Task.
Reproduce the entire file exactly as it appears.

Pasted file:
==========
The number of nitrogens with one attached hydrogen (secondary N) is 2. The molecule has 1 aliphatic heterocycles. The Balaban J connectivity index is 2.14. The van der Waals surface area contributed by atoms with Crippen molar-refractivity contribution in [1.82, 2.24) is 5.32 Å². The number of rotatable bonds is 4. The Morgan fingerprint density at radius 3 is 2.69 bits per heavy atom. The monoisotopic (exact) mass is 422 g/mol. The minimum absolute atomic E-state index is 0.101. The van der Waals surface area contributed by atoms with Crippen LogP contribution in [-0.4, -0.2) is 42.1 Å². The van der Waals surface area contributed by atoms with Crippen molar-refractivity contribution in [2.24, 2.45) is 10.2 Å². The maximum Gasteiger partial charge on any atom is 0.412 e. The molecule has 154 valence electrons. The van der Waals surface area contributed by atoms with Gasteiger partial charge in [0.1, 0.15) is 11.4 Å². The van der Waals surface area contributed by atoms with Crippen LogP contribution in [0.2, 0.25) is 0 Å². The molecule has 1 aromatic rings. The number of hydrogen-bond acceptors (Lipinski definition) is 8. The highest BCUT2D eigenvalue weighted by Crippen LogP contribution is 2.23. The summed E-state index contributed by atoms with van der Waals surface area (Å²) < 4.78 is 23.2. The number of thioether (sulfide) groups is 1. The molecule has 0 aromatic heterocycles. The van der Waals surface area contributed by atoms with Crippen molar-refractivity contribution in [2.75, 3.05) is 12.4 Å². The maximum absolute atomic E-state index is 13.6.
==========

The number of nitrogens with one attached hydrogen (secondary N) is 2. The molecule has 1 aliphatic heterocycles. The Balaban J connectivity index is 2.14. The van der Waals surface area contributed by atoms with Crippen molar-refractivity contribution in [1.82, 2.24) is 5.32 Å². The number of rotatable bonds is 4. The Morgan fingerprint density at radius 3 is 2.69 bits per heavy atom. The monoisotopic (exact) mass is 422 g/mol. The minimum absolute atomic E-state index is 0.101. The van der Waals surface area contributed by atoms with Crippen LogP contribution in [-0.4, -0.2) is 42.1 Å². The van der Waals surface area contributed by atoms with Crippen molar-refractivity contribution in [2.24, 2.45) is 10.2 Å². The maximum Gasteiger partial charge on any atom is 0.412 e. The molecule has 154 valence electrons. The van der Waals surface area contributed by atoms with Gasteiger partial charge in [0.1, 0.15) is 11.4 Å². The van der Waals surface area contributed by atoms with Crippen LogP contribution in [0.2, 0.25) is 0 Å². The molecule has 1 aromatic rings. The number of hydrogen-bond acceptors (Lipinski definition) is 8. The highest BCUT2D eigenvalue weighted by Crippen LogP contribution is 2.23. The summed E-state index contributed by atoms with van der Waals surface area (Å²) < 4.78 is 23.2. The number of thioether (sulfide) groups is 1. The molecule has 0 aromatic heterocycles. The van der Waals surface area contributed by atoms with Crippen molar-refractivity contribution in [2.75, 3.05) is 12.4 Å². The maximum absolute atomic E-state index is 13.6.